Locky Ransomware Is Now Being Distributed Through Facebook and LinkedIn

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Even though the year 2016 is coming to a close, the malware threat is far from over. In fact, the final weeks of the year may prove to be quite problematic for the average Internet user. A new type of malware has been identified which uses images on LinkedIn and Facebook to hijack a computer. Once that step has been completed, the user will be infected with ransomware, demanding a Bitcoin payment.

Social Networks Are A Threat To Computer Users

People may have noticed how social networks are becoming far more insecure than ever before.  With the number of people using this platform ever increasing, it is not unlikely that some people will use nefarious tactics. After all, platforms such as LinkedIn and Facebook open the door to a worldwide audience, or in the case of online criminals, the world is their oyster to crack.

The new malware discovered by security researchers is causing a lot of justified concern. Instead of directly attacking computers through the operating system or browser, this malicious code hides within images posted on social media platforms. Once a user opens this image, the Locky ransomware payload is downloaded to their computer.

Both Facebook and LinkedIn are quite flawed in their approach towards handling images. Both platforms are vulnerable to an exploit that lets users download a maliciously coded file, which in turn hijacks the user’s computer. Not opening the file is the best course of action, but most people tend to do so regardless. After all, the payload is distributed in such an inconspicuous manner that very few people will even consider it to be a threat.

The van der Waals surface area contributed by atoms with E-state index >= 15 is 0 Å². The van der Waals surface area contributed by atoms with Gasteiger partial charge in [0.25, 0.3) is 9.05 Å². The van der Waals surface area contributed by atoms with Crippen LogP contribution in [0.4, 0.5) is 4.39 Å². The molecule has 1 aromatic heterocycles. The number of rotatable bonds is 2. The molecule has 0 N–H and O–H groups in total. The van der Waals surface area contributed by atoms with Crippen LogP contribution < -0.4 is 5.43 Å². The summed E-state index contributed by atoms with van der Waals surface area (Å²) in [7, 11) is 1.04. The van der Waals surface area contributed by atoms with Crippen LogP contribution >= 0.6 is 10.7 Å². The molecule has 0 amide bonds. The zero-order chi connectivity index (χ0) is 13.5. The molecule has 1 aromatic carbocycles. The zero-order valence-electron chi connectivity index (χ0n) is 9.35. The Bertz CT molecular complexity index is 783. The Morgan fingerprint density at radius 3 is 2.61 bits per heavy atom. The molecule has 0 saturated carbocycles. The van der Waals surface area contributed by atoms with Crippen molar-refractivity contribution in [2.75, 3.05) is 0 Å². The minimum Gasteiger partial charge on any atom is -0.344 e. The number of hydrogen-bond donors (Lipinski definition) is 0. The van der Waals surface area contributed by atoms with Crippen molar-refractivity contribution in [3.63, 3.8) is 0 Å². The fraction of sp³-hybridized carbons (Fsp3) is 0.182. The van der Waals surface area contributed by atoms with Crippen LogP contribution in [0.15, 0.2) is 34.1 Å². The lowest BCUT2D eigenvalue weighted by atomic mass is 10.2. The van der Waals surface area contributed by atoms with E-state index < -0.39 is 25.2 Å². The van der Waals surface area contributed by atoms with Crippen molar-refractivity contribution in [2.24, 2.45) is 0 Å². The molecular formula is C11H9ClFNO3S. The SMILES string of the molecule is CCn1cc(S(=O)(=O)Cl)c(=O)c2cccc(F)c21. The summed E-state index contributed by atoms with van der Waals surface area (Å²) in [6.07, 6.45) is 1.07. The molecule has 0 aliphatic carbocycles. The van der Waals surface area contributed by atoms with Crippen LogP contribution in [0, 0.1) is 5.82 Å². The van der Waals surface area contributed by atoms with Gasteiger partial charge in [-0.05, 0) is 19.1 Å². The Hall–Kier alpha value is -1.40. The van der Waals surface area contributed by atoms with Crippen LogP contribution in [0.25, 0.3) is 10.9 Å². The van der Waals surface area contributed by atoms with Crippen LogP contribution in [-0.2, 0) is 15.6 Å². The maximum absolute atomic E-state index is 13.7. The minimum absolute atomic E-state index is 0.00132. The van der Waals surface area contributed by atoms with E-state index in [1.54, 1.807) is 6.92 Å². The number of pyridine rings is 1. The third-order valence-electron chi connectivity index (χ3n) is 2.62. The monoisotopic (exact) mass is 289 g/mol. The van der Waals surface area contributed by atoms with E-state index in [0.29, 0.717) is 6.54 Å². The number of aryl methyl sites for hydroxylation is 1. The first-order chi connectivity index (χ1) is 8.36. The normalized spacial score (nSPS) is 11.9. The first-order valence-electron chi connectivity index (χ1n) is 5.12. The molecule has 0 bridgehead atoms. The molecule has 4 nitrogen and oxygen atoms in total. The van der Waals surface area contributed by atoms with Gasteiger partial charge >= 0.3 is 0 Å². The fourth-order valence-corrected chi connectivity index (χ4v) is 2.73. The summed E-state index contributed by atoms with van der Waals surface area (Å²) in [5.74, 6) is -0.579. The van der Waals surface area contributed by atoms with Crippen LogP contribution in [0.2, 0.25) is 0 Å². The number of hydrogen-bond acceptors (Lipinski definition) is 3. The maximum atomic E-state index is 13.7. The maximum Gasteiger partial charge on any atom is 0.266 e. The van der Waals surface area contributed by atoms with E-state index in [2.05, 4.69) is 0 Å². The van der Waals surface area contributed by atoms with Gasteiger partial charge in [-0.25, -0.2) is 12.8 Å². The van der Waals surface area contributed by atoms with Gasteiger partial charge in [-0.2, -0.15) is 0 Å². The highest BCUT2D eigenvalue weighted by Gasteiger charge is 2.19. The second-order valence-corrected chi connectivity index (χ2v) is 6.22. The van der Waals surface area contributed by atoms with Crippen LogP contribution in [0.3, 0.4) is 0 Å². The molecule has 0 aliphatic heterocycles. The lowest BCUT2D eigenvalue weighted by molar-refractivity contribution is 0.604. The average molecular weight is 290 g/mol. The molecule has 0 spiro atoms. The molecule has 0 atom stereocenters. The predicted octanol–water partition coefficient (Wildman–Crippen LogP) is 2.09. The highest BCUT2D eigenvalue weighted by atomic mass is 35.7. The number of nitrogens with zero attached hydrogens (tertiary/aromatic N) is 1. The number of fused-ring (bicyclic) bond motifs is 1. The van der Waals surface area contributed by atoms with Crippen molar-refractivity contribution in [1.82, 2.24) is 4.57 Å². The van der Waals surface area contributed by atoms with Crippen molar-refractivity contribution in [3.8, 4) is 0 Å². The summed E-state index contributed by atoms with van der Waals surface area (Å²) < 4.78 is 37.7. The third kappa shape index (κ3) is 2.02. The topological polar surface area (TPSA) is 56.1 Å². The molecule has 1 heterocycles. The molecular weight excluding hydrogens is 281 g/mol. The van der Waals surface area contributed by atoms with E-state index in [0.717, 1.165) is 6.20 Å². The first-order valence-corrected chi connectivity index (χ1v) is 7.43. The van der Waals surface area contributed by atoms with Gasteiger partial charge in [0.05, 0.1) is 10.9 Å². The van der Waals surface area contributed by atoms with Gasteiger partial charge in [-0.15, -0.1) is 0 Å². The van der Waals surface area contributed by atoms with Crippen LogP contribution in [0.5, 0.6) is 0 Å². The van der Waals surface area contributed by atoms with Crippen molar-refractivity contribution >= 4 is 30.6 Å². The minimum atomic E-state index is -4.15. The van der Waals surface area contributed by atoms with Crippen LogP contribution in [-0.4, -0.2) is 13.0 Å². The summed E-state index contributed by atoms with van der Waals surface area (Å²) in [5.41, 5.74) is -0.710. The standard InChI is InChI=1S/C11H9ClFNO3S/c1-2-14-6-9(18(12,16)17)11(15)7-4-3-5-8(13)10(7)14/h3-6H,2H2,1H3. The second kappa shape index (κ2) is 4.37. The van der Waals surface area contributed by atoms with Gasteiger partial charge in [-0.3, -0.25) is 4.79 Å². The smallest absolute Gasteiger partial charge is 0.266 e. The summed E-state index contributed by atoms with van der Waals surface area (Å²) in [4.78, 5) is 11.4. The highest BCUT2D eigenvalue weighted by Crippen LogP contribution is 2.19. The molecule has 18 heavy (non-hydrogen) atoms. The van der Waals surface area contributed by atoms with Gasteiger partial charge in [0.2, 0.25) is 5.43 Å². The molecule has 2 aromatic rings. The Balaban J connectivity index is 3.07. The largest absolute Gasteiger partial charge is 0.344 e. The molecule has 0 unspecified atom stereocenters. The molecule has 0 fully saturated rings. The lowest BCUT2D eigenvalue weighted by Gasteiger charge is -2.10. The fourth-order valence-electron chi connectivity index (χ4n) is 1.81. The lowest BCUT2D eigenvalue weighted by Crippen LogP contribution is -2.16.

Both Facebook and LinkedIn have been notified about this ransomware distribution scheme, but it remains to be seen how they will decide to address the situation. It is possible that the problem has been patched already, yet there has been no official communication from either company regarding this issue. This is rather troublesome, and security experts remain on high alert until an official communique is presented.

Given the sheer amount of images circulating on social media, it is impossible to distinguish between legitimate offerings and potentially harmful files. In some cases, users may see a linked post that says “attachment not available”, which seemingly indicates that Facebook has blocked that file for security reasons. Unfortunately, that will not always prevent people from clicking it.

Consumers need to be vigilant at all times when using social media. A lot of content is shared by people who then send it to their contacts. If one of those messages is malicious, it can cause a global domino effect rather quickly. Malware, and more particularly Locky ransomware, are not to be trifled with, that much is certain.

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